For the last 8 months, my IG and Twitter posts have focused on two main goals; find: (a) Dyscalculia and Dyslexia training; and (b) Math Apps and/or curriculum designed with my students’ needs in mind. Both proved to be challenging and time-consuming endeavors, eventually I found one.
Dyscalculia is the Learning Disability you’ve probably never heard of, despite the fact that 5-10% of the population has it. Based on the challenges non-identified students experience, I believe there are more kids (and adults) with Dyscalculia. We simply characterize their struggles as ‘Math anxiety’; at least, in this country. Based on conversations had with U.S. teachers, few are aware of the existence of Dyscalculia. They are unable to identify the characteristics exhibited by students who may have it. Compounded by a lack of training on Dyscalculia, many teachers adhere to a pacing guide that does not allow time for remediation or accommodations.
During the search I found Calcularis by Dybuster, a Math program developed by neuroscientists and computer scientists in Switzerland. Calcularis focuses on developing the parts of the brain responsible for processing numbers and calculations. Those are the two areas of Math where my students experience the most challenges. The other programs available to students neither mention nor address the needs of those with Dyscalculia. In fact, other apps mainly provide timed drill exercises. Since learning about the challenges associated with Dyscalculia, I decided to place more emphasis on the accuracy aspect of fact fluency rather than speed. Calcularis provides students the opportunity to both see and manipulate visual representations of concepts such as Multiplication, Number Lines, Greater Than, etc.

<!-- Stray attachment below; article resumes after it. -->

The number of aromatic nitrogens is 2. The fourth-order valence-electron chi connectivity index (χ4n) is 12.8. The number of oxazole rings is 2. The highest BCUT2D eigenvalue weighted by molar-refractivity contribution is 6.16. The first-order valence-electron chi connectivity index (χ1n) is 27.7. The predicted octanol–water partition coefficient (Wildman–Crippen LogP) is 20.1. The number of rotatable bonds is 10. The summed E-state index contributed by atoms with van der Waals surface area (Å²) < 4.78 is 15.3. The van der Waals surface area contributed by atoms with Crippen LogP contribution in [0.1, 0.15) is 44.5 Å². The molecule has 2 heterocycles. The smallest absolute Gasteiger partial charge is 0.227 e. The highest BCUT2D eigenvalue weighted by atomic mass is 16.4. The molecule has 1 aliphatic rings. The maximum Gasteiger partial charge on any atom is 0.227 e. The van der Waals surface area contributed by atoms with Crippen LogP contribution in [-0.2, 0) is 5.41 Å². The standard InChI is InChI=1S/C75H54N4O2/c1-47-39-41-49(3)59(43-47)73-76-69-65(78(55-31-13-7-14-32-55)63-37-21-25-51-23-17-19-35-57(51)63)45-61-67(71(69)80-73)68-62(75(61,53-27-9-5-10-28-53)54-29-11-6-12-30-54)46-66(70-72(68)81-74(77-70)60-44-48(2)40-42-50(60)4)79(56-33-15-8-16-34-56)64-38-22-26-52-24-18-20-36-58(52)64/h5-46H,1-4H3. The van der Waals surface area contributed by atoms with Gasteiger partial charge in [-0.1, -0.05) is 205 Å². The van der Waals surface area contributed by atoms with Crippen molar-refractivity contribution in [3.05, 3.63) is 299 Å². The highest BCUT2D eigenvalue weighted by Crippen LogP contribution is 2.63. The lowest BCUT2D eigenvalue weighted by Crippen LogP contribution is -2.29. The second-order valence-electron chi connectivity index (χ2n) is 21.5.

The Power of Twitter
So, how did I get my hands on a subscription to Calcularis? Funny story….One night, I was scrolling Twitter when I should have been in bed. I came across the following tweet from @AwkwardDuck:
I knew that if I wanted to get this program for my students, I would need to provide data on how students performed after using it. Well, I did not have any data. All I had was months’ worth of research on Dyscalculia and the knowledge that no other program was created for my students. If our district curriculum ‘experts’ expect adherence to an ableist pacing guide, it would be almost impossible for me to convince them to purchase a program that benefits students with a little-known disability. Honestly, I did not have the energy for that; I still don’t. I am, however, truly grateful for @Awkward_Duck and her generosity.
My students actually enjoy working on Calcularis; there are no complaints or mumbling when we use it as a daily warmup or I assign 20 minutes of review for ‘homework’ (not debating that topic, either). I have also seen less ‘thinking’ time when I ask for an answer to a multiplication or division problem; that kind of progress cannot not be measured by a test. Neither can the increase in confidence of the students who struggled with basic calculations at the beginning of the school year. They can see their progress when working in Calcularis. They are aware that they can offer an answer (with or without their fingers), more quickly than they did before. For now, those small wins are enough. With the help of a complete stranger, I now know that the time I spent researching was worthwhile. I found exactly what I was looking for.